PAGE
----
The starkness and sparsity of Rankine’s “The Condition of Black Life Is One of Mourning” in The Fire This Time echoed the apprehension of my friend, a Black mother, at dinner: “At any moment she might lose her reason for living.” That sentence echoes the pain of Lezley McSpadden whose teenage son was described as a “demon” by the man who shot him and as “no angel” in a major publication. I could only imagine the kind of rhetoric Mamie felt at the hearing and later ruling from the trial of her son’s murderers. That, to a segment, this child was deemed “deserving.”

“Like Rachel Dolezal,” Kevin Young writes in his contribution “Blacker Than Thou,” “I too became black around the age of five. I first became a ni**er at nine, so I had me a good run.” Harriet Jacobs wrote similarly in Incidents in the Life of a Slave Girl that she didn’t come to know she was property until she turned seven years old. My own awakening means I first became a “ni**er” at eighteen, so by Young’s calculations I guess my run was longer than most. “Ni**er” was thrust at me through plexiglass at a movie theater I worked in, marked with the disavowal of my humanity by a woman older than me with a child by her side. From then on I couldn’t not see myself as one because I knew that others possibly did. That descriptor held in the air, making me wonder if my persona was immediately and irrevocably tied to a slur.

We need to better understand that the Black body is not simply a conduit that receives violence but also one that exudes beauty and complexity.

From Ward to Clint Smith to Mitch Jackson to Rachel Kaadzi Ghansah to Edwidge Danticat the essays and poems in The Fire This Time dissect the emotional toll of Blackness in America, but also the dynamics that make our lives visceral and not tragic by standard. In the call for more representative narratives, are we seeing a diversity of voices and explorations of our lives? Are we contributing to the bounty, and am I seeing myself in the stories present? Or are we reflecting on the issues, but not the reasoning behind them nor the ways to move forward? Not every book can or should be a map to “fix” society, yet we need to better understand that the Black body is not simply a conduit that receives violence but also one that exudes beauty and complexity.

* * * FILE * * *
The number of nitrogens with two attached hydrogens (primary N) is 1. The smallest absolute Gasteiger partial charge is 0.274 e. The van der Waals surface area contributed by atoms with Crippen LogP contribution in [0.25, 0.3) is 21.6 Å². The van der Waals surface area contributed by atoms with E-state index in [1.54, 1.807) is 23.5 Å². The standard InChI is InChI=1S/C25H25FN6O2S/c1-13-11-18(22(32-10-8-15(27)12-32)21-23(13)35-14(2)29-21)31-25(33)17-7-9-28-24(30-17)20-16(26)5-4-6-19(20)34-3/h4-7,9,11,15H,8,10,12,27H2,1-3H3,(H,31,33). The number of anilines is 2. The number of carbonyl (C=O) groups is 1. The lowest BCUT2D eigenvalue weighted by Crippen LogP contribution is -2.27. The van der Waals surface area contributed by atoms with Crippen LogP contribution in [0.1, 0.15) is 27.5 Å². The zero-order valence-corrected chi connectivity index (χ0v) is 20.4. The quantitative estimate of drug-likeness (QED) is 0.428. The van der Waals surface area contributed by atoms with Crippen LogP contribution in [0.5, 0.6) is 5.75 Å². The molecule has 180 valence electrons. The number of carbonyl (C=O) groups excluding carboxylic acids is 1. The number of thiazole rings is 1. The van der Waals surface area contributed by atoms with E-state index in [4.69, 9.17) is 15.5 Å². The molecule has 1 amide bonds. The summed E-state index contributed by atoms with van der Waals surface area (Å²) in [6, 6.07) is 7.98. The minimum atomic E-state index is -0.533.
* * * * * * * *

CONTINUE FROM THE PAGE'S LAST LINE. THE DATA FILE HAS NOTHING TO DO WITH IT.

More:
When I ask myself about my aims as an artist, I go back to Emmett’s memorial and reflect on its construction, the intent behind the erected symbol in a national monument. A moment in history recreated with purpose to invoke emotion. Not necessarily the automatic outcry that can flood the streets, but that which makes us as individuals, and me as an artist, consider this nation’s history and it’s potential. By withholding Emmett’s battered face the memorial showed us the beauty of him in the before, the person he was prior to mutilation. Those of us on the outside can reflect on the teenager that could have been yet wasn’t allowed to be. I didn’t react to the horror alone, but to the reality that this was a child — a child in the same way of those who came after him such as Clifford Glover in 1973 and Trayvon Martin in 2012. I thought about the gravity of not seeing Emmett’s face, but instead experiencing the visceral feeling of the presentation — all the way to the video at the end, where we heard Mamie and Emmett’s cousin, now deceased, speak on that moment in time. I settled into what was presented to me and dissected how, in my own work, I could present this in a way that was also palpable.

In this frame of mind, thinking about “needing words,” I sat with each essay in The Fire This Time. Essays that furthered and inspired the conversation as Emmett’s reconstructed memorial did. I sat with Black pain, our pain, that is not to be refuted or ignored, erased or dictated.